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Dachau: I saw Dachau today

I saw Dachau today.
The name of the place, Dachau, brings shivers, or tears, or pain, or hope, to those who know what happened there.

When you go to Dachau, you might want to take someone with you who will hold your hand. I felt like a little kid at times, and it’s helpful to have someone standing by your side in a place where such dark things happened. I was honored and so appreciative of Carrie, standing by me, holding my hand.

Congratulations and thanks must go to the Germany of today, and to the survivors of these terrible places. Their courage, and their strength, allowed them to face this truth, so that others (like me) could experience and face these harsh realities of humanity even 75 years later.

A concentration camp memorial isn’t something you want to do.

But I’m convinced after today that it’s something every human should see with their own eyes, hear with their own ears, feel with their own hands, and tread lightly upon under their own feet.

Something terrible happened here. one of my pictures of Dachau Concentration Camp

What these people did to these other people
And the system that allowed…
No, encouraged…
No, trained those in the first…

So terrible.
So sad.
And so many.

So, so, so many.

If we could mine all the wealth
Of the human potential
That was lost in those years
On ALL sides
Imagine what a fuller, richer world we would have.

And yet, it is the destruction… not the potential
(A fact that yet again and still is so difficult to come to terms with) (2001 – 1) (2001 – 2)
The destruction is what led to the future I now get to live in.


This single today, when I bought:

An Italian Panini and
An Indian Chai at
An American coffee shop

In the marketplace that once was at the crux, the hauptpunkt, of the Third Reich…

And I walked from there to a tour of Dachau with men and women from:
South Africa

And the tour was led by someone from Canada

And after the tour, listening to a German organist play in a church,
Completely rebuilt,
Restored from what was 60% destroyed during World War II.

And later…

Eating middle eastern falafel
at a restaurant owned by a man from Turkey.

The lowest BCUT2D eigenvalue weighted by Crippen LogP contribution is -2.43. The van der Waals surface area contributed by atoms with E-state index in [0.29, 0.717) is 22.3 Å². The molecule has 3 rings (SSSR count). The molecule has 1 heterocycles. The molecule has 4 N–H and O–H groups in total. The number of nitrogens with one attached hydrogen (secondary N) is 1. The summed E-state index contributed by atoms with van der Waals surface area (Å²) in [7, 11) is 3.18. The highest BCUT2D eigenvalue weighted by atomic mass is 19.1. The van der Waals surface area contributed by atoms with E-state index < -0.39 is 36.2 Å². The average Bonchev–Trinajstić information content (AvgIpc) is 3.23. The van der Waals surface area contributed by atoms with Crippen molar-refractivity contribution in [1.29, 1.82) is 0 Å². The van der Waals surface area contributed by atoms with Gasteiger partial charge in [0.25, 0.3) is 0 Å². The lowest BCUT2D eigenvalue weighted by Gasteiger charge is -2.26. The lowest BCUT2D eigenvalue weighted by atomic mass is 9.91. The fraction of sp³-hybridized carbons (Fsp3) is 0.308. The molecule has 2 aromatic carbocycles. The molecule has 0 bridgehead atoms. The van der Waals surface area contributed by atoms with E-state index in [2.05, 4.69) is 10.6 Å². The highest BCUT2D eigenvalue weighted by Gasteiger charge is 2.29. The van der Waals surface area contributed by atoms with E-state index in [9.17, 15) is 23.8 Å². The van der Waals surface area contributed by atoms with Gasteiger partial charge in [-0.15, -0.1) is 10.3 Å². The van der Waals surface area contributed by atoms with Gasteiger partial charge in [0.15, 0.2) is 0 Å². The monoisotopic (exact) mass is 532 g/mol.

Finishing off the evening walking, and on just one block, passing:

A Japanese sushi bar
A Chinese restaurant
A Mediterranean café
A Thai Restaurant and Bar and a
German bakery…

And then using a web-based tool created in England to have a crystal clear voice conversation, calling America, from Germany, for free. (Skype)

It all gives me so much hope
Hope that we really can, and are, evolving
As individuals, and as a species

That even though atrocities continue today…
That even though we have so much to work on and improve…

I have the hope, and the belief, with this day as proof, that it is possible for us to learn from our past…
And to use that past to become the people and society we can and should become.

It is possible.

Today has been overwhelming, and I’m kaputt.

But despite this, I know, without a doubt, that a peaceful and harmonious future for humans is possible.

The question I am left with is; will we choose this future? Each of us?

This future won’t be found in some rally, or gathering, or in a political or religious agenda.

Will we choose harmony and brotherhood (in its real sense) every day, in the things we say and do, to and for ourselves and others?

I hope to see a day where that is global reality.

I have now lived a day where I’ve seen the depths of human depravity, and in the same day seen the beauty of human collaboration, and although it’s not perfect, and it is difficult, today became an example of what can become of us in an amazing and powerful human experience.

And it doesn’t have to be at some undetermined point in the future.

We can have it now.

The only question we must answer, each of us, for ourselves, is: will I choose to experience this harmony today?

When we can all answer yes, then the future we dream of will be now.


Click on any of the placemarks in the map below to view my pictures of Dachau.

0 thoughts on “Dachau: I saw Dachau today

  1. Walter and Susi Goldsmith

    All my male relatives were interred at Dachau. Walter and I also visited Dachau and I brought home a small stone from the camp as a souvenir of my family’s visit.

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